Human monocytes stimulated with phorbol myristate acetate were able to destroy a T lymphoblast cell target (CEM). Stimulated human granulocytes were also capable of mediating CEM cytotoxicity to a comparable degree as the monocyte. CEM destruction was dependent on the pH and the effector cell number. Both monocyte or granulocyte mediated cytotoxicity were inhibited by the addition of catalase, whereas superoxide dismutase had no inhibitory effect. In addition, CEM were protected from cytolysis by the effector cells by the myeloperoxidase inhibitors, azide and cyanide, or by performing the experiment under halide-free conditions. Glucose oxidase, an enzyme system capable of generating hydrogen peroxide, did not mediate CEM cytotoxicity, while the addition of purified myeloperoxidase dramatically enhanced cytolysis. Hypochlorous acid scavengers prevented CEM destruction by the glucose oxidase-myeloperoxidase-chloride system but neither hydroxyl radical nor singlet oxygen scavengers had any protective effect. These hypochlorous acid scavengers were also successful in inhibiting monocyte or granulocyte-mediated CEM cytotoxicity. Based on these observations we propose that human monocytes or granulocytes can utilize the hydrogen peroxide-myeloperoxidase-chloride system to generate hypochlorous acid or species of similar reactivity as a potential mediator of CEM destruction.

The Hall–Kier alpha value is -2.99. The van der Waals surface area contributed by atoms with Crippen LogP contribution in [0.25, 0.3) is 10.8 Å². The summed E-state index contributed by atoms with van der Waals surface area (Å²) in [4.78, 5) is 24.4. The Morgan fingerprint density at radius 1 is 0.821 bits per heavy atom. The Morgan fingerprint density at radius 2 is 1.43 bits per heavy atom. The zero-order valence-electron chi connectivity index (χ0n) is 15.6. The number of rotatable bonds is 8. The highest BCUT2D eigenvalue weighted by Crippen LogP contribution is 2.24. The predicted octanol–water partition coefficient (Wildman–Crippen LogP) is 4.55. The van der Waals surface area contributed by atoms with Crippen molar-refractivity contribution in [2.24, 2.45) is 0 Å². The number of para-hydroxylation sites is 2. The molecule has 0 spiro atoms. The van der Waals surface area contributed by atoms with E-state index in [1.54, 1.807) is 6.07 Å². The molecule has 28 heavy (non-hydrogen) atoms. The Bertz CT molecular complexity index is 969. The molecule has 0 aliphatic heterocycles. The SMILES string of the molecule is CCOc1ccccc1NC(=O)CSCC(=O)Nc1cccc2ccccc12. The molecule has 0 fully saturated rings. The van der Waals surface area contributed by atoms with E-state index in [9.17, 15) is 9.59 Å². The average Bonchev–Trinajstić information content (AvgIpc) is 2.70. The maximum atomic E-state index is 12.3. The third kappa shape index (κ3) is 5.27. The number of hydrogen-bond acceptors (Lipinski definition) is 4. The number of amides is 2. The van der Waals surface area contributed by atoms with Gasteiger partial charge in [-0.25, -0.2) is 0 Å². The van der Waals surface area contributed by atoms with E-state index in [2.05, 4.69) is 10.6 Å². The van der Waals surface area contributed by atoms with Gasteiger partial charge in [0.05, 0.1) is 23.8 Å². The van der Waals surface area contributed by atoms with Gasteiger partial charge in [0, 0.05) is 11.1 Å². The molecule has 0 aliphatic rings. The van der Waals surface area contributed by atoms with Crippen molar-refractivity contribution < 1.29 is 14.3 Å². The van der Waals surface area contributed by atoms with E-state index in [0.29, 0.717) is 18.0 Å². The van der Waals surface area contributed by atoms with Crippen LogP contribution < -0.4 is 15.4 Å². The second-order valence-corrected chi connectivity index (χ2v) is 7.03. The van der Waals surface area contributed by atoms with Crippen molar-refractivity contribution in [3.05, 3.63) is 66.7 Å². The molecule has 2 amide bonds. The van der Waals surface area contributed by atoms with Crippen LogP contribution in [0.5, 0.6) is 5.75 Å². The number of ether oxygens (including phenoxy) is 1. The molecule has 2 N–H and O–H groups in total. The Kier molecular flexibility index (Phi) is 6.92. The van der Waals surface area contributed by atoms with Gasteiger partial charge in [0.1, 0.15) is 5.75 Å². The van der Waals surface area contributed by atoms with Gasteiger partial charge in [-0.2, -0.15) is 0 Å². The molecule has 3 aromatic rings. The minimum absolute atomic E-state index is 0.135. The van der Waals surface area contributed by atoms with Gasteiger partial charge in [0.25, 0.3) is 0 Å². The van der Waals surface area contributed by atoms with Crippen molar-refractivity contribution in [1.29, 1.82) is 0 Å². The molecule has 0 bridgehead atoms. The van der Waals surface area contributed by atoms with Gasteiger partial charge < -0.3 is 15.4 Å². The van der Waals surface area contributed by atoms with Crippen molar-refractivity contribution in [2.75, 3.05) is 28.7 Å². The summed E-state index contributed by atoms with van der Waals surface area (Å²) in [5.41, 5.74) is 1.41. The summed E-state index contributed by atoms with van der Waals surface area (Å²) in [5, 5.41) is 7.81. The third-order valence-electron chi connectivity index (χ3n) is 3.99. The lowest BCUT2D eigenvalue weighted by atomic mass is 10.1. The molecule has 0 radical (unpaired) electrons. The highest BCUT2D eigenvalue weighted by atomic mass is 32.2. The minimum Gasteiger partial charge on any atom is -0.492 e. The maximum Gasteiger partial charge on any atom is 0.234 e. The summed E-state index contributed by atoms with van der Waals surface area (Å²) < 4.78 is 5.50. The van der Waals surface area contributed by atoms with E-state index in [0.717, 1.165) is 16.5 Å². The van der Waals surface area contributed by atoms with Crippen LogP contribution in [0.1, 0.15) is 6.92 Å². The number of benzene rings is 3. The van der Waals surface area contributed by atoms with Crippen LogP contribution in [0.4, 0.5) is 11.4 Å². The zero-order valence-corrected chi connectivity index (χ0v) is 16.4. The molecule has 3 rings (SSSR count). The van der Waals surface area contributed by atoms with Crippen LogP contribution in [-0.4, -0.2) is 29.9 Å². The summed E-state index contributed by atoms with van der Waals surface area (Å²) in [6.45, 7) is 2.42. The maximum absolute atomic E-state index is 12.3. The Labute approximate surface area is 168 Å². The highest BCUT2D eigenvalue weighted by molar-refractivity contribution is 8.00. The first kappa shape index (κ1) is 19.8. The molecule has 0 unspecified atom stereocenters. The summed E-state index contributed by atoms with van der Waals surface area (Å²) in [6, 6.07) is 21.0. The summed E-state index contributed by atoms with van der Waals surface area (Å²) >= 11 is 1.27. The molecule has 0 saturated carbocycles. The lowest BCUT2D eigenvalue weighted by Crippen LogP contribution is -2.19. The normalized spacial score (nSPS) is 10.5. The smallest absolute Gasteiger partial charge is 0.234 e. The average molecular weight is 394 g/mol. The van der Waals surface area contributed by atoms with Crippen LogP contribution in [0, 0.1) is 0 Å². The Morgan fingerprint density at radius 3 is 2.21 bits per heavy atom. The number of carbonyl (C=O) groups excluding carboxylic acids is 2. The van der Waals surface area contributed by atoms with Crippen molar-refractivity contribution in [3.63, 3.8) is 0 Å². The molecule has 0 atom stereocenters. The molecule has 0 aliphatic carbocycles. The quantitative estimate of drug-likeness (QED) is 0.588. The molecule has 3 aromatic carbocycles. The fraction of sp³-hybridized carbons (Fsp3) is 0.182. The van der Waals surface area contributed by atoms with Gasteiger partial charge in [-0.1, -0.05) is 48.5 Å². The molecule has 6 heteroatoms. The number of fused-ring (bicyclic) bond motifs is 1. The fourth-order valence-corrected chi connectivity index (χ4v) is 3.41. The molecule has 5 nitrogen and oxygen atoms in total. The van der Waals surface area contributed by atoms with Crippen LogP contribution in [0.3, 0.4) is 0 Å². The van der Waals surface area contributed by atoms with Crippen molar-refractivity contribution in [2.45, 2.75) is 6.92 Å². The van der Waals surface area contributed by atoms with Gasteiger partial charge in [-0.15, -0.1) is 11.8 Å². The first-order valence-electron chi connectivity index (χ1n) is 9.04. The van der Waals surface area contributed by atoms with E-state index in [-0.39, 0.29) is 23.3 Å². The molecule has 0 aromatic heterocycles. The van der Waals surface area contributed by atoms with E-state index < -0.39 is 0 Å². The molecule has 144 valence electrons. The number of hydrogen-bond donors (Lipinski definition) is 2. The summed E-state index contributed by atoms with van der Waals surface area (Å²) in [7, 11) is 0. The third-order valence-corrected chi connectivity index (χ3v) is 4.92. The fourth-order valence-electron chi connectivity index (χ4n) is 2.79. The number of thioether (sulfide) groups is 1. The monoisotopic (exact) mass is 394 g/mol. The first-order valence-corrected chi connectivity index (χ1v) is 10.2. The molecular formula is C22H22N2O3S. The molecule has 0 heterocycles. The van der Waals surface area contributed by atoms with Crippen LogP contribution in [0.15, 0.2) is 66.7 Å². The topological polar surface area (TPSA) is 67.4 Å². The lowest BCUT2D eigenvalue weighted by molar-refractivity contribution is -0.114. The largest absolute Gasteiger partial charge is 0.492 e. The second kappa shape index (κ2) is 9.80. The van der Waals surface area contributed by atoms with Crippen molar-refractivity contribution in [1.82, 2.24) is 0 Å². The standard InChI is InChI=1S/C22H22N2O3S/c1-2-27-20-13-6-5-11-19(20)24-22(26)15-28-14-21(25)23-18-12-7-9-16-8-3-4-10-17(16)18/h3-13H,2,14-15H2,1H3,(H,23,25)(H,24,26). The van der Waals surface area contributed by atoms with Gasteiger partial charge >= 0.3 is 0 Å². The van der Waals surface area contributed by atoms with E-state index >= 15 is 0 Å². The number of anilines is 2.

S J Weiss, A Slivka